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Windows 7: How to stop Windows 7 from writing desktop.ini files everywhere?

14 Sep 2010   #11
logicearth

Windows 8.1 Pro (x64)
 
 

Quote   Quote: Originally Posted by Sourcerer View Post
Thou hast not properly understood my question, thus thou shalt not get any e-beer.
It is the only solution there is. Either you hide them or you live with them in view.

Quote   Quote: Originally Posted by Sourcerer View Post
That, I think, was true on Windows XP, but 7 creates desktop.ini file regardless. I deleted the two off my desktop once, only to have them reappear on reboot.
Did you just do Windows Updates? That would be why.

Quote:
(and yes, I'm saying files, as in more than one of them, both having the same name in the same folder, how insane is that!)
One is in Public\Desktop the other in [Username]\Desktop, They are not in the same folder.


My System SpecsSystem Spec
14 Sep 2010   #12
Sourcerer

Windows XP
 
 

I've found a way to stop desktop.ini files from reappearing on the desktop, at least after one reboot. In Control Panel, click Folder Options, select View tab, and click Reset Folders, and confirm. In Advanced settings, check "Always show icons, never thumbnails", and click Apply. Then delete the desktop.ini files.

I'm still not sure whether that stops Windows from getting desktop.ini file ready to be written to CD/DVDs, or from writing them to other removable media.
My System SpecsSystem Spec
14 Sep 2010   #13
Sourcerer

Windows XP
 
 

Quote   Quote: Originally Posted by logicearth View Post
One is in Public\Desktop the other in [Username]\Desktop
I know about this feature of viewing multiple folders as one (though I forgot the actual name), but that doesn't mean I particularly like it. desktop.ini file notwithstanding, someone might have two (or more!) different files saved in multiple folders under the same name, and the aggregate folder would show all of them, leaving the user wondering which is which. I tend to do that with everything ranging from photographs (DSC_0001.JPG is one of the most common file names I have on my system, disregarding the desktop.ini) to video, to text.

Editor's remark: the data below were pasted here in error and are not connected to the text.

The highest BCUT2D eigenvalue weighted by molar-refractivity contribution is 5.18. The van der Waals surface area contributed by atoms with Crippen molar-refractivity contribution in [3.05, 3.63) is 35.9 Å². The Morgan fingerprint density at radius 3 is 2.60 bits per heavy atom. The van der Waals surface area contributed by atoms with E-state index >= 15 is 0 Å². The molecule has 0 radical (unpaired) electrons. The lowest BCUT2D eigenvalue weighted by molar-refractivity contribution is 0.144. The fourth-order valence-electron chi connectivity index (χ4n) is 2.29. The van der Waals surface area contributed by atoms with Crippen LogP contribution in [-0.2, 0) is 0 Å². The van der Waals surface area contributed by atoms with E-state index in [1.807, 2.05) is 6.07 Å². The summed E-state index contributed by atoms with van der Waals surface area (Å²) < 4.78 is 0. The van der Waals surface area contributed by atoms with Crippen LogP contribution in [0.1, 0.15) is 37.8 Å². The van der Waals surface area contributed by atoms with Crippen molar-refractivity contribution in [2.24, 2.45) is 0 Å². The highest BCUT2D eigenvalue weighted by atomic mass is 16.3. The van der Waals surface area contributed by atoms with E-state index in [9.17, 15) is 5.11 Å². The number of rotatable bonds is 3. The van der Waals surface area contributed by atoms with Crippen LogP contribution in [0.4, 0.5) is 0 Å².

Quote:
Did you just do Windows Updates? That would be why.
Not that I know of. I tend to note when my computer gets updated.
Quote:
It is the only solution that works. Either you hide them or you live with them in view.
IOW, there is no other solution, i.e. no solution that would make me happy, ergo no e-beer. Sorry.
My System SpecsSystem Spec
14 Sep 2010   #14
gladson1976

Windows 7 Ultimate x86 build 7600 (XP, 98SE, 95, 3.11, DOS 7.10 on VM) + Ubuntu 10.04 LTS Lucid Lynx
 
 

Quote:
(and no, I'm not likely to un-check viewing of hidden files)
@Sourcerer
If you have set windows to "Show hidden files" and "Hide system files", then you wont see the desktop.ini files but will still be able to see the hidden files.
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That wont actually stop windows from writing the files, but atleast you wont see them


My System SpecsSystem Spec
14 Sep 2010   #15
pjd

Win 7 Professional 64bit
 
 

Quote   Quote: Originally Posted by Sourcerer View Post
For some reason I'm quite certain that Microsoft could've come up with a more elegant solution to folder customization than having a hidden system file in every folder.
They have a more elegant solution at their fingertips - Alternate Data Streams

ADS's are not an MS idea though, only the name is theirs, ADS's are an implementation of a unix file system fork, which like most ..ix things came from Multics, which borrowed many things from Burroughs MCP. MCP was written in Algol, the precursor of many modern computer languages, Multics was written in PL/1 which bore a strong resemblance to Algol, as of course does C.

So why don't MS use ADS's for desktop.ini, thumbs db etc ?

You cant have ADS's on a FAT/32 device - so you can blame good ol' "backward compatibility".

As a s/w developer I've found if you don't retain 100% backward compatibility then 50% of users will want you hung, drawn & quartered; when you retain 100% backward compatibility then 50% of users will want you shot at dawn and buried alive - and the two groups are not necessarily mutex's.

Basically any adornment you give to a folder will probably create (or add to an existing) desktop ini file.

pjd
My System SpecsSystem Spec
14 Sep 2010   #16
DeaconFrost

Windows 7 Ultimate x64 SP1
 
 

Don't use the built-in burner app and you won't be prompted that they are "ready"? I have never used the built-in burning app, and I have never been prompted that the desktop.ini is ready to burn. I've seen it in screenshots posted before, so I know what you are talking about, but I honestly couldn't replicate the behavior.